Dragon Pose and Variations
The Dragon poses are the ones in yoga class where everyone moans out loud (almost, but not quite as loud for Frog pose) but you’re all secretly thanking your teacher for placing this in today’s class. It’s also a pose that I almost have to force myself into during my home practice, but my body usually obliges when it realizes just how much sitting/driving/travelling I’ve done that week.
Dragon pose is very simple to come into and out of but -get this- it has eight different variations. While some of them have their own individual benefits, they can help improve the health of the hip flexors and to relieve tension from the quadriceps. Because of the deep stretch on the joint, they may help to improve sciatica.
You can come into the basic Dragon from either Down Dog or a table-top, hands and knees position, whichever is more comfortable for you. From whichever position you chose, step the right foot through to the hands and “help” it forward (this may mean physically picking it up and setting it down) until the knee is directly over the ankle. Now, wiggle the left (back leg) back until it is fully extended. Place hands on either side of the right foot, using blocks or other props to lift the hands if this is too intense. This is the first variation on “Dragon Pose” and is also known as “Baby Dragon”. If you’re unsure of what this should like, the picture up above is of this basic variation.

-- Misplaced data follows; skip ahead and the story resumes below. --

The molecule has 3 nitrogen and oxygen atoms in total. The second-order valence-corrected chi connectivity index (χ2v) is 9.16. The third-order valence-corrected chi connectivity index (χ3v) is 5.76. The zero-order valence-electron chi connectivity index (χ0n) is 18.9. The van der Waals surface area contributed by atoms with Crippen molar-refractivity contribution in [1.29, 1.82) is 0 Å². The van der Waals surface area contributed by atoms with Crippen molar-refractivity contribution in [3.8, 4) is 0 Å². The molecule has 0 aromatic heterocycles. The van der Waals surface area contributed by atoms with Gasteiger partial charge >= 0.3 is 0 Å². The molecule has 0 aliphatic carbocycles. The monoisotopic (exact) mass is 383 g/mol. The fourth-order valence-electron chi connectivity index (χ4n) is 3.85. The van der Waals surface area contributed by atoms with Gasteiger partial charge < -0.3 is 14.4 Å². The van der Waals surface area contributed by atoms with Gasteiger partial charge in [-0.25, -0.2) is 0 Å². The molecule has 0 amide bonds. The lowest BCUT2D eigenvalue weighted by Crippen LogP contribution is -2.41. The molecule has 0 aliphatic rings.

For the next variation, rest the hands on the “standing thigh” and in this case that would be the right one. Allow your weight to sink into the hips for a deeper stretch. This is called “Dragon Flying High”.
A more intense version of the previous variation is “Dragon Flying Low”. Rest both arms on the inside of the right (standing) leg. Walk the arms away and rest on the forearms for the deepest version.
For “Twisted Dragon”, remain in the previous variation but use the right arm to push the right leg away and rotate the chest towards the sky.
Keeping the forearms on the inside of the right leg, wing the right knee out a few times until you are comfortably resting on the outside edge of that foot. This is “Winged Dragon”.
Starting again in Baby Dragon, shift all of your weight into the front knee, so much so that the heel of the “standing” foot is about to lift off of the ground. This will intensify the sensation in the back hip flexor and also strengthen the front ankle joint. This is called “Overstepping Dragon”.
“Dragon Splits” is the most advanced expression of the pose. Straighten both legs into a splits position. Supporting the front leg with a bolster or other prop allows the muscles to relax for a better experience in this expression.
The final variation, “Fire-Breathing Dragon”, can be done during any of the former variations. Simply tuck the toes of the back foot and lift the resting knee.
My previously-stated love/hate relationship with Dragon Pose means that I enjoy playing with the different variations (except for the splits…I’m not sure I’ll ever get there!). A word of caution…always do the same to both sides. Walking around with one tight hip flexor and one loose is a very strange sensation. And while you’re at it….enjoy it!
Photo credit: www.yinyoga.com